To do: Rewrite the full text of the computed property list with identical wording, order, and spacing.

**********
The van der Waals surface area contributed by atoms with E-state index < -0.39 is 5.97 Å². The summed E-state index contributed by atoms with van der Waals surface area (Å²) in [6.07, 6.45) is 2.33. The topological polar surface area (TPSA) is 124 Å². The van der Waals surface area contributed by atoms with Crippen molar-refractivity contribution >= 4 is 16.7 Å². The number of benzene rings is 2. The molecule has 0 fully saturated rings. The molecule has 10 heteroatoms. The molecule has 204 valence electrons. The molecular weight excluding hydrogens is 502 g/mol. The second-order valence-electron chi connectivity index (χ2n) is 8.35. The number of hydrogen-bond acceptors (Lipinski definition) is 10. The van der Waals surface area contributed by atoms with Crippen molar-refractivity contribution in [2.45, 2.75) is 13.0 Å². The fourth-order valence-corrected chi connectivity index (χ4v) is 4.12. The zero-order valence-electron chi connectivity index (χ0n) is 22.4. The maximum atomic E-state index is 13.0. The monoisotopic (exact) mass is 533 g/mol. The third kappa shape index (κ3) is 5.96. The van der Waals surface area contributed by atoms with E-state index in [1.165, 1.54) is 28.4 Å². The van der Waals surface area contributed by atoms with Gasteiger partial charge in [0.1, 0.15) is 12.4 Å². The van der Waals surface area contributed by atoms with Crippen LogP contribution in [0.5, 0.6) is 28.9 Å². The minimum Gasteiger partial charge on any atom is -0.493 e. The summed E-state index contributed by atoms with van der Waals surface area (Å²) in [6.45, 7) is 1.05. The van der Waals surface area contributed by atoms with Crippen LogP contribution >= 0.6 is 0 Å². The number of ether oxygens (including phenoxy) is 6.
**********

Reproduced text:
The van der Waals surface area contributed by atoms with E-state index < -0.39 is 5.97 Å². The summed E-state index contributed by atoms with van der Waals surface area (Å²) in [6.07, 6.45) is 2.33. The topological polar surface area (TPSA) is 124 Å². The van der Waals surface area contributed by atoms with Crippen molar-refractivity contribution >= 4 is 16.7 Å². The number of benzene rings is 2. The molecule has 0 fully saturated rings. The molecule has 10 heteroatoms. The molecule has 204 valence electrons. The molecular weight excluding hydrogens is 502 g/mol. The second-order valence-electron chi connectivity index (χ2n) is 8.35. The number of hydrogen-bond acceptors (Lipinski definition) is 10. The van der Waals surface area contributed by atoms with Crippen molar-refractivity contribution in [2.45, 2.75) is 13.0 Å². The fourth-order valence-corrected chi connectivity index (χ4v) is 4.12. The zero-order valence-electron chi connectivity index (χ0n) is 22.4. The maximum atomic E-state index is 13.0. The monoisotopic (exact) mass is 533 g/mol. The third kappa shape index (κ3) is 5.96. The van der Waals surface area contributed by atoms with E-state index in [1.165, 1.54) is 28.4 Å². The van der Waals surface area contributed by atoms with Gasteiger partial charge in [0.1, 0.15) is 12.4 Å². The van der Waals surface area contributed by atoms with Crippen LogP contribution in [0.5, 0.6) is 28.9 Å². The minimum Gasteiger partial charge on any atom is -0.493 e. The summed E-state index contributed by atoms with van der Waals surface area (Å²) in [6.45, 7) is 1.05. The van der Waals surface area contributed by atoms with Crippen LogP contribution >= 0.6 is 0 Å². The number of ether oxygens (including phenoxy) is 6.